Likeable, if a bit thin sounding, three-tracker from Donny rockers (don’t they have any waifish acoustic singer-songwriters there?)
They come across like Mybe’s harder and more conventional elder brothers. ‘Boys, Teachers, Girls & Fame’ is the best thing on it managing to mix a punky sound with a bit of a groove, and some cunning scratching.
Also much respect for the pairing up of band and the Doncaster Youth Jazz Orchestra.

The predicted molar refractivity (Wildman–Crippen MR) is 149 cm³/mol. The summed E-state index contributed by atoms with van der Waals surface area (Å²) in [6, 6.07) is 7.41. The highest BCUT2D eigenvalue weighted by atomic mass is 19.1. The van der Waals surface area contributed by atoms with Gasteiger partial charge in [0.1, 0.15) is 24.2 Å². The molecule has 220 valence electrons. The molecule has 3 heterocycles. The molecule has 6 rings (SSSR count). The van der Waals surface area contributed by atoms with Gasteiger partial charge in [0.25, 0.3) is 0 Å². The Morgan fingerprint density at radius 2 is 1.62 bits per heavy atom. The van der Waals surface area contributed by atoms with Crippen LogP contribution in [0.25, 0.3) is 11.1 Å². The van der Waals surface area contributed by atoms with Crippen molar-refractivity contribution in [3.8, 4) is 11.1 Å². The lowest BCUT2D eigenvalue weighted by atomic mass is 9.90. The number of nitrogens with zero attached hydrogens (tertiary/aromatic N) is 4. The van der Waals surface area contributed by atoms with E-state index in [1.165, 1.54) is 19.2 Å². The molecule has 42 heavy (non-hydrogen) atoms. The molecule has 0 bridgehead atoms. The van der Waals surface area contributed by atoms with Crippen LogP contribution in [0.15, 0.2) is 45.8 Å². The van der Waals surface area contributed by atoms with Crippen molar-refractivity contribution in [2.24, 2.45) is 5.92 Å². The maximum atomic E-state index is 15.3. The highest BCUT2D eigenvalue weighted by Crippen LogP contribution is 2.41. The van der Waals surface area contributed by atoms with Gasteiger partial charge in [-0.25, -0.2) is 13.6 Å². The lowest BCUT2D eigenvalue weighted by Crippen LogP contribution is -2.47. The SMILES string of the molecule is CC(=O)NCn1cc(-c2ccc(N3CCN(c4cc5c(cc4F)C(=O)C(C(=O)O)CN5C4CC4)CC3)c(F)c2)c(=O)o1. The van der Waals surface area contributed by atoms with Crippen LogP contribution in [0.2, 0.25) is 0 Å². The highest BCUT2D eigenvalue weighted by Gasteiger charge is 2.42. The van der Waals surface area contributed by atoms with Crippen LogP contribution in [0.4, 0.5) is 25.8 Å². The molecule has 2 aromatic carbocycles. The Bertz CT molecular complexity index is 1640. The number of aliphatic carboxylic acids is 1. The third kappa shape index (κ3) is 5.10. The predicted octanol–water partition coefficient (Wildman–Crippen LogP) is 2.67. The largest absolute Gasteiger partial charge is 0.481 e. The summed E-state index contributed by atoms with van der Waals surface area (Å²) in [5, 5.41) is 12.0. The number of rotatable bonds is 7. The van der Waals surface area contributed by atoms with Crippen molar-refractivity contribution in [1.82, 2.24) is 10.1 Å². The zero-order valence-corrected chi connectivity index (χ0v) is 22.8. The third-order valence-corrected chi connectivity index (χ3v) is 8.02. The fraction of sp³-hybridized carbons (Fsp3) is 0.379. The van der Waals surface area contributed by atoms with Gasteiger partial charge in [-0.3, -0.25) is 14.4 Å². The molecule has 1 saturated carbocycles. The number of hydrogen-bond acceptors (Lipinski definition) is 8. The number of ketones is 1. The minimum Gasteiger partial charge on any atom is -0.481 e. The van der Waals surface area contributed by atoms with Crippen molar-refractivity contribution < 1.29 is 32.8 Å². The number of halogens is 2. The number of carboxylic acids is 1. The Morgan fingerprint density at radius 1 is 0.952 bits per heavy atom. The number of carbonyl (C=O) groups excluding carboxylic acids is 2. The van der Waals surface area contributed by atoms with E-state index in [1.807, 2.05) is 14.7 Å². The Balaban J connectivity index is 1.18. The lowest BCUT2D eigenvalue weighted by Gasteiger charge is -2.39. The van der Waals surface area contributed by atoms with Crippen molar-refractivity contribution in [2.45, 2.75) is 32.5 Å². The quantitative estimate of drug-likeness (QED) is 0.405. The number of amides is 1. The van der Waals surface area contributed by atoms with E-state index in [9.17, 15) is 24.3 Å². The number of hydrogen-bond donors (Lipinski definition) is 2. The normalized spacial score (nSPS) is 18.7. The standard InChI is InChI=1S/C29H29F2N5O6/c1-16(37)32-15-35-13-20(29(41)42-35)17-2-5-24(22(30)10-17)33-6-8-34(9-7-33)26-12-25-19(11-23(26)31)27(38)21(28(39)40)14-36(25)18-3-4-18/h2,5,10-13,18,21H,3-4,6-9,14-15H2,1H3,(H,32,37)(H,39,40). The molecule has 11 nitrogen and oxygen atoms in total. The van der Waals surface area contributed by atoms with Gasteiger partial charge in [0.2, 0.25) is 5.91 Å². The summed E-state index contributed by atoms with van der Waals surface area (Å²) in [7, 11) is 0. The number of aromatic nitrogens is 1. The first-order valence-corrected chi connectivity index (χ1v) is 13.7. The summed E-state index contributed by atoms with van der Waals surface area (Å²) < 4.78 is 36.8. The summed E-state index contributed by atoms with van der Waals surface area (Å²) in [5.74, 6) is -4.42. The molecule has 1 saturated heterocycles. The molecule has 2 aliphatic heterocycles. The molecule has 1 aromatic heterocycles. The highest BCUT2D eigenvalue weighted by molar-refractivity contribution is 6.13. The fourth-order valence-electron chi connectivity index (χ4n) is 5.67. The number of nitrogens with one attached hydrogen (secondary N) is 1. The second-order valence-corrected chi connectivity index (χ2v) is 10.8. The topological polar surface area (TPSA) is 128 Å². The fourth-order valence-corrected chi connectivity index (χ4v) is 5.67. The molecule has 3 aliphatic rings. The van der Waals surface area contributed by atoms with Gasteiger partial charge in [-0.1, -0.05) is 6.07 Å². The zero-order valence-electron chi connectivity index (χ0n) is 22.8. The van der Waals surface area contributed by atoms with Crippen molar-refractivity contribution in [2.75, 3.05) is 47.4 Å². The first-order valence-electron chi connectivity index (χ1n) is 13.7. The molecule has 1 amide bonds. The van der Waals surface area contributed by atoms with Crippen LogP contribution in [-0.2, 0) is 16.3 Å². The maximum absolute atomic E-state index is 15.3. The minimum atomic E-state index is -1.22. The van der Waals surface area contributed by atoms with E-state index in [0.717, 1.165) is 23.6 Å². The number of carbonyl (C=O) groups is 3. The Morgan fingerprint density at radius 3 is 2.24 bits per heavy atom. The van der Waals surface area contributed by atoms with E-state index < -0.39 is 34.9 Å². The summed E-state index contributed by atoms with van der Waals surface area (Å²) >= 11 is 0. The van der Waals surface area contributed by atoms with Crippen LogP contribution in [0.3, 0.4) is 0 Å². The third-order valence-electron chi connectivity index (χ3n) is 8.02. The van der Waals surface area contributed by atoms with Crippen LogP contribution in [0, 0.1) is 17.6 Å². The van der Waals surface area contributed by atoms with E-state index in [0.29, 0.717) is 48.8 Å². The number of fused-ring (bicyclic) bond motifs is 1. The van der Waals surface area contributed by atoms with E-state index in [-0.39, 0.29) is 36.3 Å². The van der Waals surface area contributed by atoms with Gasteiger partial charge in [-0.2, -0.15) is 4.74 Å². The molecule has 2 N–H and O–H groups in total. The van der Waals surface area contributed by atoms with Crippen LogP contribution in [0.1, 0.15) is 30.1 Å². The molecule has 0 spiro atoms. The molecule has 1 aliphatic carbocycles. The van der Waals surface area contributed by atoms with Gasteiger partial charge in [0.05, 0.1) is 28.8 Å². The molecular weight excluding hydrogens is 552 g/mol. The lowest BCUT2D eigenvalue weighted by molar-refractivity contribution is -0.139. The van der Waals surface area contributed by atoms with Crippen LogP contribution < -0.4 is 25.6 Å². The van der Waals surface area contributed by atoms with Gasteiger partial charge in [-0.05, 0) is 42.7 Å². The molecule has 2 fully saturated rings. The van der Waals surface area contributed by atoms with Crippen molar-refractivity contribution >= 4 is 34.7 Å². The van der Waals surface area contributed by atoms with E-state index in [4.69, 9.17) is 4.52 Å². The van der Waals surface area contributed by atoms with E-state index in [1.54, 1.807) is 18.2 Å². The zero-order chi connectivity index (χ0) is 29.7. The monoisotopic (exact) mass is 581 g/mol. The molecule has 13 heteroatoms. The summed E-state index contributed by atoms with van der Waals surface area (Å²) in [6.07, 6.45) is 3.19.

Rome, they say, wasn't built in a day. The Nancient metropolitan paradigm of urban cool sat on seven hills, as does the city we like to call home. Hence, 7Hills Records: Sheffield's own funk hip-hop label bustin' out quality 7s for the masses. Here, on the label's third release, the excellent Wax Factor present to us "The Battlecake EP". A four track compilation of immediate, block party-style rockers that serves as a showcase for their talent. First up, the short but stylistical-ly massive scratch-a-thon 'Theme from Battlecake': a surefire crowd pleaser that could blow up like a confectionary H-Bomb. Immediately following is 'Deep Fried Funk': nice, effective and inventive use of simple & well sourced samples. The flip gives us 'Grifter the Shifter' and 'Boat Floater', two tracks a lit-tle deeper and more reflective than the A-side, perhaps showing slightly more finesse in terms of production, and which should no doubt appeal to fans of DJ Shadow's earlier work. In conclusion, I like to see buns with guns in 'em. Like Battlecake. Clever, you see.